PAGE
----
Threats and violence against those who defend their basic rights are escalating in many places around the world. In many cases, there are direct or indirect linkages to corporate activity. Sectors that are especially dangerous for human rights defenders include agribusiness, mining, oil, gas and large-scale dam building. Local- and indigenous populations who defend their rights to land, the environment and natural resources are especially vulnerable. People active in trade unions and those who are standing up for rights at workplaces is another particularly vulnerable group. Brazil, Mexico, Colombia, Honduras, Guatemala, Philippines and South Africa are some of the countries that have seen most attacks on those who defend their rights in the face of corporate activity. In some cases, companies have been involved when states have introduced tougher legislation to limit civil society. In many areas, where the mining sector is important to a country’s economy, states have defended companies against accusations of human rights abuses.

Extractive industries are responsible for considerable investment aimed at recovering precious raw materials. Many extraction activities therefore involve private security forces, and sometimes require companies to enter into special agreements with police and the military to protect sites. Tension caused by the increased presence of weapons and security personnel, extreme violence against local populations, and unlawful arrests of people resisting the presence of companies are common in many parts of the world, primarily in Latin America, Africa and Asia.

Some examples

  • In Cambodia, illegal mining of sand has become a major industry, involving high degrees of corruption. According to local environmental organisations, sand mining results in the collapse of protective sandbars and that important ecosystems, for example for shrimp and crab, are destroyed. In 2017, two environmental activists were arrested for filming boats suspected of transporting illegal sand. The pair were given a one-year prison term, although were released earlier.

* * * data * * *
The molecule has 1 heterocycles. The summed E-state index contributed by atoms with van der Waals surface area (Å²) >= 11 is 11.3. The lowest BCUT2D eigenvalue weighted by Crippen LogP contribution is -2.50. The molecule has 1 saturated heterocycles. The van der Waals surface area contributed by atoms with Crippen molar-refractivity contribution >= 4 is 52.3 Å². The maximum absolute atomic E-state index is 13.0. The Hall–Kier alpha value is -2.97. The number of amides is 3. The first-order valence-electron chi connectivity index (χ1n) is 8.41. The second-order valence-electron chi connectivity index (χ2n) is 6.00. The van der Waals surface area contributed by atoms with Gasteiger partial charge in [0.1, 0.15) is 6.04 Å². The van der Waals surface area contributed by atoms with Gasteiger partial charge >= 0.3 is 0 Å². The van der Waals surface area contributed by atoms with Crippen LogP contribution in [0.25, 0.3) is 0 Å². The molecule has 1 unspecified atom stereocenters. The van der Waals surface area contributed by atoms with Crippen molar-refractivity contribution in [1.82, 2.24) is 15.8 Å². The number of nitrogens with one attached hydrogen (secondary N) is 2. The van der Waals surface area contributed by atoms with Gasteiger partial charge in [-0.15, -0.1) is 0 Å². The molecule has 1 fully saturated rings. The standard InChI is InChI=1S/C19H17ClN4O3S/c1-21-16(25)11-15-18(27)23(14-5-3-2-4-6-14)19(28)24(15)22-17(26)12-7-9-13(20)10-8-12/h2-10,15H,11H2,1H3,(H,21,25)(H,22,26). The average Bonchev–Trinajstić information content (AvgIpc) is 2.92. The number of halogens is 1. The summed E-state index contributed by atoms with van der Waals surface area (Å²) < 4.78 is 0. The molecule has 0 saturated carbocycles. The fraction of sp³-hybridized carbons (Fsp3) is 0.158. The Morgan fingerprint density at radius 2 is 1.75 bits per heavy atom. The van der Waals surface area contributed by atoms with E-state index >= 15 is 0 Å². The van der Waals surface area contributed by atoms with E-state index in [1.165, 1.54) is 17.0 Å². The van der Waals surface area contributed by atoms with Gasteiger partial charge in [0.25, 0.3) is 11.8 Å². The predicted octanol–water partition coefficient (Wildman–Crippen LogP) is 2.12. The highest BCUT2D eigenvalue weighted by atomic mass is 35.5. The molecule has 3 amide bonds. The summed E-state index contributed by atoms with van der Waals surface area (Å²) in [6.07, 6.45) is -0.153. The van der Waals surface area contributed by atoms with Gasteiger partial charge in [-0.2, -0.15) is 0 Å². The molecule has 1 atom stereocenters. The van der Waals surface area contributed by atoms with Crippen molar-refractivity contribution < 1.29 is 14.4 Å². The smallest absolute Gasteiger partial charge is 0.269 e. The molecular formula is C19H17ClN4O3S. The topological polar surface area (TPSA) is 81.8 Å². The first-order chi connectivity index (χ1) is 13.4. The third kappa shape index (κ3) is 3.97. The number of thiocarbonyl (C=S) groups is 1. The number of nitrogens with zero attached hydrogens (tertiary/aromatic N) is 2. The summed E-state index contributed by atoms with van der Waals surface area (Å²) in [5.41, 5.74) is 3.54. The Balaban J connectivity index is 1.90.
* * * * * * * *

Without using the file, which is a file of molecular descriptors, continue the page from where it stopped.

• Incidents of murder, rape, torture, and violence against the local population have been documented for many years in and around the Grasberg gold and copper mine on the island of Papua, Indonesia. Private security forces hired by mining company Freeport McMoRan, local police and military forces are responsible for the abuse. The company paid millions of dollars to local police and the military for many years, in suspicious circumstances. In 2018, the Indonesian state took majority ownership of the mine. It is unclear how the state will manage the long-running conflict between the local population, the mine and the security companies, nor the extensive damage the mine has caused.
  • In many parts of the world it has become increasingly dangerous to defend human rights and the environment from extractive activities and large-scale agriculture. In 2019, record numbers of environment and human rights defenders were killed all over the world, (304 persons in 31 countries). The five most dangerous countries were Colombia, the Philippines, Honduras, Mexico and Brazil. Read more in Forum Syd’s report Defending their Rights, Risking their Lives.
  • The Philippines is one of the deadliest countries in the world for human rights defenders with 43 murders reported in 2019. Violence is especially directed towards those who defend land rights, and in many cases, linkages exist between mining or the exploitation of natural resources. Farmers have been murdered after protesting against large-scale plantations and a lawyer who represented small holders’ rights was shot dead. Perpetrators often go unpunished and the murders are seldom investigated.

Jimmy Saypan, a leader of the indigenous people Lumad in the Philippines, who was murdered after leading protests against the extraction of minerals in their traditional areas. Photo: Center for Environmental Concerns.

  • Sexual abuse and violence in the Niger Delta’s oil zone

    Five decades of fighting between militias and the army, (which protects oil companies), the Niger Delta in Nigeria has turned into something approaching a war zone. Foreign oil companies are dependent on thousands of security guards and have private agreements with police. In this militarised environment, civilian populations are frequently exposed to violence. Women are especially vulnerable to rape, sexual slavery, and other forms of physical violence. In some areas of the Niger Delta, nine out of 10 women have been exposed to sexual abuse. The military, the police, private security guards, and militias are all responsible for these abuses.

    Conflict between rebel groups have reignited in the Delta since 2016. A recurring demand from rebel groups in the delta is to have greater control over oil revenues. However, widespread corruption results in very little of oil revenues reaches the local population. As a result of the long-term lack of security in the Niger Delta, there are also issues related to large-scale theft of oil and attacks on oil installations and pipelines.